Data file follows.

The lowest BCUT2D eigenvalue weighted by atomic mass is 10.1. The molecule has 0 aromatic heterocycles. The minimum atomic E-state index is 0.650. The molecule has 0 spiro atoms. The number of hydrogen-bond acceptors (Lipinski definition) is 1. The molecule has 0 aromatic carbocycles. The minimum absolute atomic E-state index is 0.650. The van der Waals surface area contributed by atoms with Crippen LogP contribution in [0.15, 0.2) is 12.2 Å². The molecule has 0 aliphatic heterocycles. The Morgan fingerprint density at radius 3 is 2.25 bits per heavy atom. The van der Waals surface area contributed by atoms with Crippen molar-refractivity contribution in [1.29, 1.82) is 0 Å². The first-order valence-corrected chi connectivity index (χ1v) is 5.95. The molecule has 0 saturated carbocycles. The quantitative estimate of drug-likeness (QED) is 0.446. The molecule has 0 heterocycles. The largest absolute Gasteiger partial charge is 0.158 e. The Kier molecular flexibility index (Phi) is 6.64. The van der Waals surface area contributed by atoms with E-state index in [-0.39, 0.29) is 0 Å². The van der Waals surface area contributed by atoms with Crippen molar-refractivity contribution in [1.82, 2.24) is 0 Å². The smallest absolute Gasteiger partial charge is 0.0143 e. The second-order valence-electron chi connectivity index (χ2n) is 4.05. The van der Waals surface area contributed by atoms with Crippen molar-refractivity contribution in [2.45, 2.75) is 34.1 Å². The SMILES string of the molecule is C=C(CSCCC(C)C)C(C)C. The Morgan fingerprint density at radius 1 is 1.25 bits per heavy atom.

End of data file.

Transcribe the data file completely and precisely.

The lowest BCUT2D eigenvalue weighted by atomic mass is 10.1. The molecule has 0 aromatic heterocycles. The minimum atomic E-state index is 0.650. The molecule has 0 spiro atoms. The number of hydrogen-bond acceptors (Lipinski definition) is 1. The molecule has 0 aromatic carbocycles. The minimum absolute atomic E-state index is 0.650. The van der Waals surface area contributed by atoms with Crippen LogP contribution in [0.15, 0.2) is 12.2 Å². The molecule has 0 aliphatic heterocycles. The Morgan fingerprint density at radius 3 is 2.25 bits per heavy atom. The van der Waals surface area contributed by atoms with Crippen molar-refractivity contribution in [1.29, 1.82) is 0 Å². The first-order valence-corrected chi connectivity index (χ1v) is 5.95. The molecule has 0 saturated carbocycles. The quantitative estimate of drug-likeness (QED) is 0.446. The molecule has 0 heterocycles. The largest absolute Gasteiger partial charge is 0.158 e. The Kier molecular flexibility index (Phi) is 6.64. The van der Waals surface area contributed by atoms with E-state index in [-0.39, 0.29) is 0 Å². The van der Waals surface area contributed by atoms with Crippen molar-refractivity contribution in [1.82, 2.24) is 0 Å². The smallest absolute Gasteiger partial charge is 0.0143 e. The second-order valence-electron chi connectivity index (χ2n) is 4.05. The van der Waals surface area contributed by atoms with Crippen molar-refractivity contribution in [2.45, 2.75) is 34.1 Å². The SMILES string of the molecule is C=C(CSCCC(C)C)C(C)C. The Morgan fingerprint density at radius 1 is 1.25 bits per heavy atom.